[cf. dead adv. + dress dressed up; cf. Gul. dress to det (Writers' Program 1940:16)] phr. extravagantly dressed; dressed to kill: 1966 (Crowley 102). (Black) ...
  • dead house
    [Atlantic; Brit. dial. North idem EDD] n. 1. a morgue: After that they take the dead to the dead house (Andros). (Gen.) 2. a house ...
  • dead limb
    [Car.] n. a fruit-tree branch which does not bear although it may be alive. (Mayag., White) ...
  • dead man
    [cf. nautical dead men rope ends hanging over the side of a boat DSS] n. 1. mucus running from the nose. (Adelaide, Rum Cay) 2. ...
  • dead-man-get-up
    [alluding to efficacy] n. a medicinal plant. ...
  • dead-man-strength
    [from supposed power to raise the dead, or from a form like FOUR-MAN-STRENGTH plant sp.; cf. also Brit. dial. North dead man's grief a plant ...
  • dead-people bird
    [said to inhabit cemeteries; it is an omen of a death in the family for one to land in the yard] n. the smooth-billed ani, ...
  • dead-people flowers
    [cf. FLOWERS flower; from use on graves] n. 1. bougainvillea. 2. oleander. 3. baby's breath. 4. a plant with purple flowers and thick leaves: Dey dead-people ...
  • dead skin
    [from resemblance to dead human skin?] n. the white layer under the peel of citrus fruits. = DEAD MAN ...
  • Death
    "SEND FOR FEALY!" (a Nassau undertaker) is a humorous cry when someone gets sick or faints. If the SICK is actually ON DYING, however, the ...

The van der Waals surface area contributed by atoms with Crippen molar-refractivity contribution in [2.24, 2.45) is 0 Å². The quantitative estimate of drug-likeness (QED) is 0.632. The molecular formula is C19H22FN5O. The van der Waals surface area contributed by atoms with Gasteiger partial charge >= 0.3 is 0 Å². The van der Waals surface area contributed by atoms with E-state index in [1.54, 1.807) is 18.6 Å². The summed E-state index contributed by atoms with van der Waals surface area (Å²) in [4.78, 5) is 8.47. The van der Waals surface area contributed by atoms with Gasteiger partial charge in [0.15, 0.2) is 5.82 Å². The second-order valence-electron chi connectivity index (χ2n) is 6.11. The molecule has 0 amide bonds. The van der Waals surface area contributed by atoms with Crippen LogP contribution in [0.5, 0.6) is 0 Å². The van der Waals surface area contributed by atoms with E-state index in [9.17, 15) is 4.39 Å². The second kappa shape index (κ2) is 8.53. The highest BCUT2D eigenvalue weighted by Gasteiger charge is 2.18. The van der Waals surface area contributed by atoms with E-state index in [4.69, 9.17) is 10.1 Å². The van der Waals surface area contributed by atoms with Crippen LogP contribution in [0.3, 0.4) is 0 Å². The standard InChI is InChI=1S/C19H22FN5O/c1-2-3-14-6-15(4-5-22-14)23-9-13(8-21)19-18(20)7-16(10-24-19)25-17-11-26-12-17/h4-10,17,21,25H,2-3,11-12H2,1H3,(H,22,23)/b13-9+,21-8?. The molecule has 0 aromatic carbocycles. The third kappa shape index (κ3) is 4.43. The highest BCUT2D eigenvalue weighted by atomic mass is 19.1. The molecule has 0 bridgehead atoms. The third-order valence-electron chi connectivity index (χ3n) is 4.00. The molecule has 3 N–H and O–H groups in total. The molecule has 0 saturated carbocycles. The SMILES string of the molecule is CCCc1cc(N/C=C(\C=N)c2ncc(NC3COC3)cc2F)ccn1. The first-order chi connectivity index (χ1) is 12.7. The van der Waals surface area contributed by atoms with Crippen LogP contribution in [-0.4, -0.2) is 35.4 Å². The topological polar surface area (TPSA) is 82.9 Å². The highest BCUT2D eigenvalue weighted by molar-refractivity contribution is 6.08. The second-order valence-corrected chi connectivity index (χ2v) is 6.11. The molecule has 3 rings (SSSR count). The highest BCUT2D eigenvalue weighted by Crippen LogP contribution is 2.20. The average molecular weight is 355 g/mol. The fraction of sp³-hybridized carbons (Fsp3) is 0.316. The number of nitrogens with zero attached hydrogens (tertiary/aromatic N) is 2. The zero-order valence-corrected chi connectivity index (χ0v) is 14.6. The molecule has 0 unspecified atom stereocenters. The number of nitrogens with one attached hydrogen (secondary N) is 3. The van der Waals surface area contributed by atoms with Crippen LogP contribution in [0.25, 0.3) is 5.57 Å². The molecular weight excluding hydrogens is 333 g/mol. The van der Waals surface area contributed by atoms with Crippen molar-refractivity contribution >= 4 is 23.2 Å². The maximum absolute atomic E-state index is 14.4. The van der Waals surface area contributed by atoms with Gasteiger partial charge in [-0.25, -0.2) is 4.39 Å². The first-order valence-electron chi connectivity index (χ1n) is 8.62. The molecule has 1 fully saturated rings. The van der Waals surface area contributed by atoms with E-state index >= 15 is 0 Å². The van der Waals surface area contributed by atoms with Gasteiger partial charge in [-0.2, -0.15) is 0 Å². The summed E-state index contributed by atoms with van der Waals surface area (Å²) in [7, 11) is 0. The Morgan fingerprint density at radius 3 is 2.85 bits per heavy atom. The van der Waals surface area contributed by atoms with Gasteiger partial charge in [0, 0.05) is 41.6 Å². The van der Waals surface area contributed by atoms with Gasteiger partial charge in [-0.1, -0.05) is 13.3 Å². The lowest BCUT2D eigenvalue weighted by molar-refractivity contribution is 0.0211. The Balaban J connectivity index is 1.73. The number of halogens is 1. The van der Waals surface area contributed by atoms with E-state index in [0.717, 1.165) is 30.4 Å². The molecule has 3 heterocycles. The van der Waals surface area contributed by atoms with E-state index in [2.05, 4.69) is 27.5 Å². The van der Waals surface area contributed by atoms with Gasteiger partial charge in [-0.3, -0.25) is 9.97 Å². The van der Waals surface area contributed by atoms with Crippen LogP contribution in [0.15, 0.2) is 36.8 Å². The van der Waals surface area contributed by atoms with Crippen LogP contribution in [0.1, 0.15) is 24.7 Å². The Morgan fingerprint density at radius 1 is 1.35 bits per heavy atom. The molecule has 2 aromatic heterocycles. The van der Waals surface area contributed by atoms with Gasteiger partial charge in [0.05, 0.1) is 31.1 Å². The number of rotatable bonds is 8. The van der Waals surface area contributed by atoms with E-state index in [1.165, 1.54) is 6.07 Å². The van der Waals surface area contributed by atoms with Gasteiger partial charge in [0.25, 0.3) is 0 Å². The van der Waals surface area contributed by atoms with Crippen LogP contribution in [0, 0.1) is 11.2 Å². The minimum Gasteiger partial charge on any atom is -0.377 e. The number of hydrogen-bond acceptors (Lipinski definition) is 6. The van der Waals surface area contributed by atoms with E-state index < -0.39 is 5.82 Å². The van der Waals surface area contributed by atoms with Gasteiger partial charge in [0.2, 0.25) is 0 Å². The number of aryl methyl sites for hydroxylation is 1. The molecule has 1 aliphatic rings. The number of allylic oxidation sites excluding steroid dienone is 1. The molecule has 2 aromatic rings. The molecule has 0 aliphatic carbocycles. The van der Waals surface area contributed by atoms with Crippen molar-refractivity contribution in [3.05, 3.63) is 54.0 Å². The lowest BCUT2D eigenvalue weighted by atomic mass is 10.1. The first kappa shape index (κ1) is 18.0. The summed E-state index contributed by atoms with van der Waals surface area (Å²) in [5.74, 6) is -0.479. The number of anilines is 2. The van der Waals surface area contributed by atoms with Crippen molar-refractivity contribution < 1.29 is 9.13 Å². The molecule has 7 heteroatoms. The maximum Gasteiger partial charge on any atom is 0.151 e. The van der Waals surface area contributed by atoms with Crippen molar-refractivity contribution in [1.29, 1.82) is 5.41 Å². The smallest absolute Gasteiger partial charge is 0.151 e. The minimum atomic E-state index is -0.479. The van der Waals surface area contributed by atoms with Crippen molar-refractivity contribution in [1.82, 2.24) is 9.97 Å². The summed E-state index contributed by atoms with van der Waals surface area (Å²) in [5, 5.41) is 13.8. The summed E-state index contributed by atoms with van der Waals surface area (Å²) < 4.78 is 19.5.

• death bird
    [see quot.] n. 1. a bird, Antrostomus carolensis: 1880 Death bird. . .My guide stated that a few months before, the bird had appeared to ...
  • death make no promise
    [i.e. appointment] n. phr.death can strike at any time. <Nassau> ...
  • death messenger
    [from belief that it foretells death] n. a black bird. cf. DEAD-PEOPLE BIRD, DEATH BIRD, GRAVEYARD BIRD, SPIRIT BIRD. ...
  • decide your mind
    v. phr. to make a decision: So I decide my mind to sell them that (Andros). ...
  • deep
    adj. 1. [Pan-Creole; cf. Krio dip "of language: supposedly pure, unadulterated, original" KED; Port. Cr. of Guine-Bissau "un creole dit fundu (profond)" (Kihm 14) cf. ...
  • deep English
    [Car,;cf. DEEP 1] n. standard English: Some talk like deep English and some talks just similar to how I talk (White). ...
  • deep-hole grass
    n. a grass used medicinally: These grass grow in hole and we call it deep-hole grass. Give him two draught of that or three-cough gone! ...
  • deep sounding
    [cf. W3 sounding measurement of depth, as by line and plummet] n. the water beyond the drop-off dividing shallow from deep water. cf. EDGE OF THE ...
  • deer grouper
    n. a fish, a variety of whitish GROUPER found out on banks. ...
  • dem
    See THEM, -THEM. ...